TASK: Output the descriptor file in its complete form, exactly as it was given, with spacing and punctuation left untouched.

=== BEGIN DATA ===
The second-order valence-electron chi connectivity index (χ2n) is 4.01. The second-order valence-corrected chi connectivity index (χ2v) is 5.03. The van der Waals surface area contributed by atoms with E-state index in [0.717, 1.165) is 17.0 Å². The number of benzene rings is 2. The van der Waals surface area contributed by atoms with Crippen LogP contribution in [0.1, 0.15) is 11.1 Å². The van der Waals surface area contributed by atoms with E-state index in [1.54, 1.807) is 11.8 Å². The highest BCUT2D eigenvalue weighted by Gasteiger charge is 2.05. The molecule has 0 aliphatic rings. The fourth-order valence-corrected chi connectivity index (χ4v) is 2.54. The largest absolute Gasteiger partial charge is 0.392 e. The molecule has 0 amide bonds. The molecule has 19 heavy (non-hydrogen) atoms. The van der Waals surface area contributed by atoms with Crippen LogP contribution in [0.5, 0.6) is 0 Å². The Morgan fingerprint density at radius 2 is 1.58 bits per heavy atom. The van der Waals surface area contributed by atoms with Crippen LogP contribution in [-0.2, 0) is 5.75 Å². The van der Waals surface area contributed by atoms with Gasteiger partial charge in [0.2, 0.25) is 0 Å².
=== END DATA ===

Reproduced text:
The second-order valence-electron chi connectivity index (χ2n) is 4.01. The second-order valence-corrected chi connectivity index (χ2v) is 5.03. The van der Waals surface area contributed by atoms with E-state index in [0.717, 1.165) is 17.0 Å². The number of benzene rings is 2. The van der Waals surface area contributed by atoms with Crippen LogP contribution in [0.1, 0.15) is 11.1 Å². The van der Waals surface area contributed by atoms with E-state index in [1.54, 1.807) is 11.8 Å². The highest BCUT2D eigenvalue weighted by Gasteiger charge is 2.05. The molecule has 0 aliphatic rings. The fourth-order valence-corrected chi connectivity index (χ4v) is 2.54. The largest absolute Gasteiger partial charge is 0.392 e. The molecule has 0 amide bonds. The molecule has 19 heavy (non-hydrogen) atoms. The van der Waals surface area contributed by atoms with Crippen LogP contribution in [0.5, 0.6) is 0 Å². The Morgan fingerprint density at radius 2 is 1.58 bits per heavy atom. The van der Waals surface area contributed by atoms with Crippen LogP contribution in [-0.2, 0) is 5.75 Å². The van der Waals surface area contributed by atoms with Gasteiger partial charge in [0.2, 0.25) is 0 Å².